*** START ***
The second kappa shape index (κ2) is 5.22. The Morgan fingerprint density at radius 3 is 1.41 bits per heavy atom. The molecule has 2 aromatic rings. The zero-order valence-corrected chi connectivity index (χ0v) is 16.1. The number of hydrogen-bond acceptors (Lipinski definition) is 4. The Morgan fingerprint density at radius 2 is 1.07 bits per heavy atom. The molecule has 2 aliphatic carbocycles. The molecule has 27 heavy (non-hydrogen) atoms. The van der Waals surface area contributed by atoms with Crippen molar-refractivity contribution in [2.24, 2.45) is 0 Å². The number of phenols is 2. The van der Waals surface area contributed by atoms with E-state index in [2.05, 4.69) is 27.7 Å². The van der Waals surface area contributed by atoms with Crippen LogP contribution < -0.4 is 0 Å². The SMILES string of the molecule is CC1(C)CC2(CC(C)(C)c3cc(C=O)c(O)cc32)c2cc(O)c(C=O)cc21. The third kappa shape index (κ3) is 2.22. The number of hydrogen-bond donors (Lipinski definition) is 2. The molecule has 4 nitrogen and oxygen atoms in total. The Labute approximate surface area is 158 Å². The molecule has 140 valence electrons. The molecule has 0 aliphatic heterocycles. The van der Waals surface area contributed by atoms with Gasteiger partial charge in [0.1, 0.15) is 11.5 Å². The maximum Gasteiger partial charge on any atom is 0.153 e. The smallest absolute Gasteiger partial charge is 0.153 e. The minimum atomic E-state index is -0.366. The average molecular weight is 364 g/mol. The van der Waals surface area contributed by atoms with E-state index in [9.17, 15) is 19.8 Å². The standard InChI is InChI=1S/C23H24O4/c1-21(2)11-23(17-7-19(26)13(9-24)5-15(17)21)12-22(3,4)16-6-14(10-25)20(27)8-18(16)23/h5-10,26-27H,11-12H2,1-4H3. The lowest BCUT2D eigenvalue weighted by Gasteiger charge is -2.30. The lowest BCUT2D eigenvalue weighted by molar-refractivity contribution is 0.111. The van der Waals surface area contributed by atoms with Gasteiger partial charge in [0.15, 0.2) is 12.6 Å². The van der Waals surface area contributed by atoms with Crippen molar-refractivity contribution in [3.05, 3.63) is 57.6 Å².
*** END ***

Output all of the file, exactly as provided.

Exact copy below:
The second kappa shape index (κ2) is 5.22. The Morgan fingerprint density at radius 3 is 1.41 bits per heavy atom. The molecule has 2 aromatic rings. The zero-order valence-corrected chi connectivity index (χ0v) is 16.1. The number of hydrogen-bond acceptors (Lipinski definition) is 4. The Morgan fingerprint density at radius 2 is 1.07 bits per heavy atom. The molecule has 2 aliphatic carbocycles. The molecule has 27 heavy (non-hydrogen) atoms. The van der Waals surface area contributed by atoms with Crippen molar-refractivity contribution in [2.24, 2.45) is 0 Å². The number of phenols is 2. The van der Waals surface area contributed by atoms with E-state index in [2.05, 4.69) is 27.7 Å². The van der Waals surface area contributed by atoms with Crippen LogP contribution < -0.4 is 0 Å². The SMILES string of the molecule is CC1(C)CC2(CC(C)(C)c3cc(C=O)c(O)cc32)c2cc(O)c(C=O)cc21. The third kappa shape index (κ3) is 2.22. The number of hydrogen-bond donors (Lipinski definition) is 2. The molecule has 4 nitrogen and oxygen atoms in total. The Labute approximate surface area is 158 Å². The molecule has 140 valence electrons. The molecule has 0 aliphatic heterocycles. The van der Waals surface area contributed by atoms with Gasteiger partial charge in [0.1, 0.15) is 11.5 Å². The maximum Gasteiger partial charge on any atom is 0.153 e. The smallest absolute Gasteiger partial charge is 0.153 e. The minimum atomic E-state index is -0.366. The average molecular weight is 364 g/mol. The van der Waals surface area contributed by atoms with E-state index in [9.17, 15) is 19.8 Å². The standard InChI is InChI=1S/C23H24O4/c1-21(2)11-23(17-7-19(26)13(9-24)5-15(17)21)12-22(3,4)16-6-14(10-25)20(27)8-18(16)23/h5-10,26-27H,11-12H2,1-4H3. The lowest BCUT2D eigenvalue weighted by Gasteiger charge is -2.30. The lowest BCUT2D eigenvalue weighted by molar-refractivity contribution is 0.111. The van der Waals surface area contributed by atoms with Gasteiger partial charge in [0.15, 0.2) is 12.6 Å². The van der Waals surface area contributed by atoms with Crippen molar-refractivity contribution in [3.05, 3.63) is 57.6 Å².